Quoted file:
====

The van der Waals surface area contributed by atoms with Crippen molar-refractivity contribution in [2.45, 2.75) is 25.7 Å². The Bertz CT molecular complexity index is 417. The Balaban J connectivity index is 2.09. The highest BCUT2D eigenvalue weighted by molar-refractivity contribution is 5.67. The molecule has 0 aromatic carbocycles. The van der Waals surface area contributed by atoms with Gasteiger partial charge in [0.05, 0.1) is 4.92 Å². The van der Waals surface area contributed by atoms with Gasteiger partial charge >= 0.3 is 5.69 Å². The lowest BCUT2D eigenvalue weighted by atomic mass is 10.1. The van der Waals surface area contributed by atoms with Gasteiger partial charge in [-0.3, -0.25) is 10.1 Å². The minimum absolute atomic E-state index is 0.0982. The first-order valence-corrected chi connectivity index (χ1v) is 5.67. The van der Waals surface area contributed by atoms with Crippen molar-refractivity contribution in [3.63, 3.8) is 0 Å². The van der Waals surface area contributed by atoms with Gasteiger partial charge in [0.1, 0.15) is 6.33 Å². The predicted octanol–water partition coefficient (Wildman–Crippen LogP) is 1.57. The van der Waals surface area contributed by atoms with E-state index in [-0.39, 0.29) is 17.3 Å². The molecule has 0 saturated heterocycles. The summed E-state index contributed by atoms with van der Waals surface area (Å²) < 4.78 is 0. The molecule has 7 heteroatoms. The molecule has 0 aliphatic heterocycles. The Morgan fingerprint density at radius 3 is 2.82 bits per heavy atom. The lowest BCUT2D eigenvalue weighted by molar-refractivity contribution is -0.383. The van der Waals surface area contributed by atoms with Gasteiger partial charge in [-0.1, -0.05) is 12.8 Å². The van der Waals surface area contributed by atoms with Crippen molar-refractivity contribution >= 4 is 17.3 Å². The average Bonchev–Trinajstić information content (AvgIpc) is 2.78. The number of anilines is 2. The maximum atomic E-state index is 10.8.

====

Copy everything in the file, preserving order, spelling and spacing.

The van der Waals surface area contributed by atoms with Crippen molar-refractivity contribution in [2.45, 2.75) is 25.7 Å². The Bertz CT molecular complexity index is 417. The Balaban J connectivity index is 2.09. The highest BCUT2D eigenvalue weighted by molar-refractivity contribution is 5.67. The molecule has 0 aromatic carbocycles. The van der Waals surface area contributed by atoms with Gasteiger partial charge in [0.05, 0.1) is 4.92 Å². The van der Waals surface area contributed by atoms with Gasteiger partial charge >= 0.3 is 5.69 Å². The lowest BCUT2D eigenvalue weighted by atomic mass is 10.1. The van der Waals surface area contributed by atoms with Gasteiger partial charge in [-0.3, -0.25) is 10.1 Å². The minimum absolute atomic E-state index is 0.0982. The first-order valence-corrected chi connectivity index (χ1v) is 5.67. The van der Waals surface area contributed by atoms with Crippen molar-refractivity contribution in [3.63, 3.8) is 0 Å². The van der Waals surface area contributed by atoms with Gasteiger partial charge in [0.1, 0.15) is 6.33 Å². The predicted octanol–water partition coefficient (Wildman–Crippen LogP) is 1.57. The van der Waals surface area contributed by atoms with E-state index in [-0.39, 0.29) is 17.3 Å². The molecule has 0 saturated heterocycles. The summed E-state index contributed by atoms with van der Waals surface area (Å²) < 4.78 is 0. The molecule has 7 heteroatoms. The molecule has 0 aliphatic heterocycles. The Morgan fingerprint density at radius 3 is 2.82 bits per heavy atom. The lowest BCUT2D eigenvalue weighted by molar-refractivity contribution is -0.383. The van der Waals surface area contributed by atoms with Gasteiger partial charge in [-0.1, -0.05) is 12.8 Å². The van der Waals surface area contributed by atoms with Crippen molar-refractivity contribution >= 4 is 17.3 Å². The average Bonchev–Trinajstić information content (AvgIpc) is 2.78. The number of anilines is 2. The maximum atomic E-state index is 10.8.